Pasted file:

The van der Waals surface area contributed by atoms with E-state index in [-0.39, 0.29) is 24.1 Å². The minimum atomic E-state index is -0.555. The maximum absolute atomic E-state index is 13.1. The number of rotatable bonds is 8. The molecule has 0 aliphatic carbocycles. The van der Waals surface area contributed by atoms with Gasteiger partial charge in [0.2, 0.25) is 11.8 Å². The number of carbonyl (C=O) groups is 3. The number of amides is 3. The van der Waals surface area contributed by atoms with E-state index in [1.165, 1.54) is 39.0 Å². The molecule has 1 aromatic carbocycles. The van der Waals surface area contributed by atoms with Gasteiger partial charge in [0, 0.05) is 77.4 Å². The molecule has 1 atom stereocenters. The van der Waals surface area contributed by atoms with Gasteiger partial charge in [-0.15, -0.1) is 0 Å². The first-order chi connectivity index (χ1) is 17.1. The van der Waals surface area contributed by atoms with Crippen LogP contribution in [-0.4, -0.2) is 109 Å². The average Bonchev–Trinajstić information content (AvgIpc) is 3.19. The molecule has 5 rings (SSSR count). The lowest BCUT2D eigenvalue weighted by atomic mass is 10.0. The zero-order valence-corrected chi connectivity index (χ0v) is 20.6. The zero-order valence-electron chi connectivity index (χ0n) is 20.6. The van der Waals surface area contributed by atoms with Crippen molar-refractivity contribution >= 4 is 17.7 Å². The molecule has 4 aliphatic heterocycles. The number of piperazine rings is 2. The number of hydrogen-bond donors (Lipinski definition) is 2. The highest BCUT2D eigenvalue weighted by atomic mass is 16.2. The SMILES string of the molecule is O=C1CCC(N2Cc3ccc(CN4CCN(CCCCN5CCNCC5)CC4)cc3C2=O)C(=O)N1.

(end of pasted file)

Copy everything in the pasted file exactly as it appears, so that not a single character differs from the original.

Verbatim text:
The van der Waals surface area contributed by atoms with E-state index in [-0.39, 0.29) is 24.1 Å². The minimum atomic E-state index is -0.555. The maximum absolute atomic E-state index is 13.1. The number of rotatable bonds is 8. The molecule has 0 aliphatic carbocycles. The van der Waals surface area contributed by atoms with Gasteiger partial charge in [0.2, 0.25) is 11.8 Å². The number of carbonyl (C=O) groups is 3. The number of amides is 3. The van der Waals surface area contributed by atoms with E-state index in [1.165, 1.54) is 39.0 Å². The molecule has 1 aromatic carbocycles. The van der Waals surface area contributed by atoms with Gasteiger partial charge in [0, 0.05) is 77.4 Å². The molecule has 1 atom stereocenters. The van der Waals surface area contributed by atoms with Gasteiger partial charge in [-0.15, -0.1) is 0 Å². The first-order chi connectivity index (χ1) is 17.1. The van der Waals surface area contributed by atoms with Crippen LogP contribution in [-0.4, -0.2) is 109 Å². The average Bonchev–Trinajstić information content (AvgIpc) is 3.19. The molecule has 5 rings (SSSR count). The lowest BCUT2D eigenvalue weighted by atomic mass is 10.0. The zero-order valence-corrected chi connectivity index (χ0v) is 20.6. The zero-order valence-electron chi connectivity index (χ0n) is 20.6. The van der Waals surface area contributed by atoms with Crippen molar-refractivity contribution >= 4 is 17.7 Å². The molecule has 4 aliphatic heterocycles. The number of piperazine rings is 2. The number of hydrogen-bond donors (Lipinski definition) is 2. The highest BCUT2D eigenvalue weighted by atomic mass is 16.2. The SMILES string of the molecule is O=C1CCC(N2Cc3ccc(CN4CCN(CCCCN5CCNCC5)CC4)cc3C2=O)C(=O)N1.